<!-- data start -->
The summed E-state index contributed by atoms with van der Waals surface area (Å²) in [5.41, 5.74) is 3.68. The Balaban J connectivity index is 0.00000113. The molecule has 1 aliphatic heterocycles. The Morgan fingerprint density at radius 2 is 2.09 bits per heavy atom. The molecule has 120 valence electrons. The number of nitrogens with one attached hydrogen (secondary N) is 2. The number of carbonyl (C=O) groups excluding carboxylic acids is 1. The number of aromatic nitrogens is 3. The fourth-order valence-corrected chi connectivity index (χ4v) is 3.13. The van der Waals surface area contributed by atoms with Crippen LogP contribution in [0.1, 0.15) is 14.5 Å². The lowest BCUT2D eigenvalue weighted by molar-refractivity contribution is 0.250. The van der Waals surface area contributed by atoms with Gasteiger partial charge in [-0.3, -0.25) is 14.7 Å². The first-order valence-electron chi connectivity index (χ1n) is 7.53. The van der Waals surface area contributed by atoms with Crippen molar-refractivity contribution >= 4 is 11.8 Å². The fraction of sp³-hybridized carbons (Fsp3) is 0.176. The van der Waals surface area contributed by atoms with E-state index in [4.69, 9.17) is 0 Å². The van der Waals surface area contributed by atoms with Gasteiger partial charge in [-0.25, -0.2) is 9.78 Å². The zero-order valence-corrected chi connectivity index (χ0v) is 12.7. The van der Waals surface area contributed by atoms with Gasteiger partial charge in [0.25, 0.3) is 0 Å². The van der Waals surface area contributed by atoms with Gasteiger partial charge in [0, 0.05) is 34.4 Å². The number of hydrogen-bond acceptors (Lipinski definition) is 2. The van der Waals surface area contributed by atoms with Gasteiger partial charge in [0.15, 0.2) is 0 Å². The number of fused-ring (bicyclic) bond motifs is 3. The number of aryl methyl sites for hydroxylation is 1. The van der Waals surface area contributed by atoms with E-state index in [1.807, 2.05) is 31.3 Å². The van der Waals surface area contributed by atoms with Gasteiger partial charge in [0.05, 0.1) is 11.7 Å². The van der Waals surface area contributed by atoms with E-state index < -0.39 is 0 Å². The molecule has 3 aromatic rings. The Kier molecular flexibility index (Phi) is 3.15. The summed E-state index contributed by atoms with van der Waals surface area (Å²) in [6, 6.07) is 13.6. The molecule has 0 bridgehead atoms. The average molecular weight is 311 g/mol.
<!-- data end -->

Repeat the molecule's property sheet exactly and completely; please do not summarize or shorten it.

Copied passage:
The summed E-state index contributed by atoms with van der Waals surface area (Å²) in [5.41, 5.74) is 3.68. The Balaban J connectivity index is 0.00000113. The molecule has 1 aliphatic heterocycles. The Morgan fingerprint density at radius 2 is 2.09 bits per heavy atom. The molecule has 120 valence electrons. The number of nitrogens with one attached hydrogen (secondary N) is 2. The number of carbonyl (C=O) groups excluding carboxylic acids is 1. The number of aromatic nitrogens is 3. The fourth-order valence-corrected chi connectivity index (χ4v) is 3.13. The van der Waals surface area contributed by atoms with Crippen LogP contribution in [0.1, 0.15) is 14.5 Å². The lowest BCUT2D eigenvalue weighted by molar-refractivity contribution is 0.250. The van der Waals surface area contributed by atoms with Gasteiger partial charge in [-0.3, -0.25) is 14.7 Å². The first-order valence-electron chi connectivity index (χ1n) is 7.53. The van der Waals surface area contributed by atoms with Crippen molar-refractivity contribution >= 4 is 11.8 Å². The fraction of sp³-hybridized carbons (Fsp3) is 0.176. The van der Waals surface area contributed by atoms with E-state index in [4.69, 9.17) is 0 Å². The van der Waals surface area contributed by atoms with Gasteiger partial charge in [-0.25, -0.2) is 9.78 Å². The zero-order valence-corrected chi connectivity index (χ0v) is 12.7. The van der Waals surface area contributed by atoms with Gasteiger partial charge in [0.25, 0.3) is 0 Å². The van der Waals surface area contributed by atoms with Gasteiger partial charge in [0, 0.05) is 34.4 Å². The number of hydrogen-bond acceptors (Lipinski definition) is 2. The van der Waals surface area contributed by atoms with Gasteiger partial charge in [0.15, 0.2) is 0 Å². The number of fused-ring (bicyclic) bond motifs is 3. The number of aryl methyl sites for hydroxylation is 1. The van der Waals surface area contributed by atoms with E-state index in [1.807, 2.05) is 31.3 Å². The van der Waals surface area contributed by atoms with Gasteiger partial charge in [0.05, 0.1) is 11.7 Å². The van der Waals surface area contributed by atoms with E-state index < -0.39 is 0 Å². The molecule has 3 aromatic rings. The Kier molecular flexibility index (Phi) is 3.15. The summed E-state index contributed by atoms with van der Waals surface area (Å²) in [6, 6.07) is 13.6. The molecule has 0 bridgehead atoms. The average molecular weight is 311 g/mol.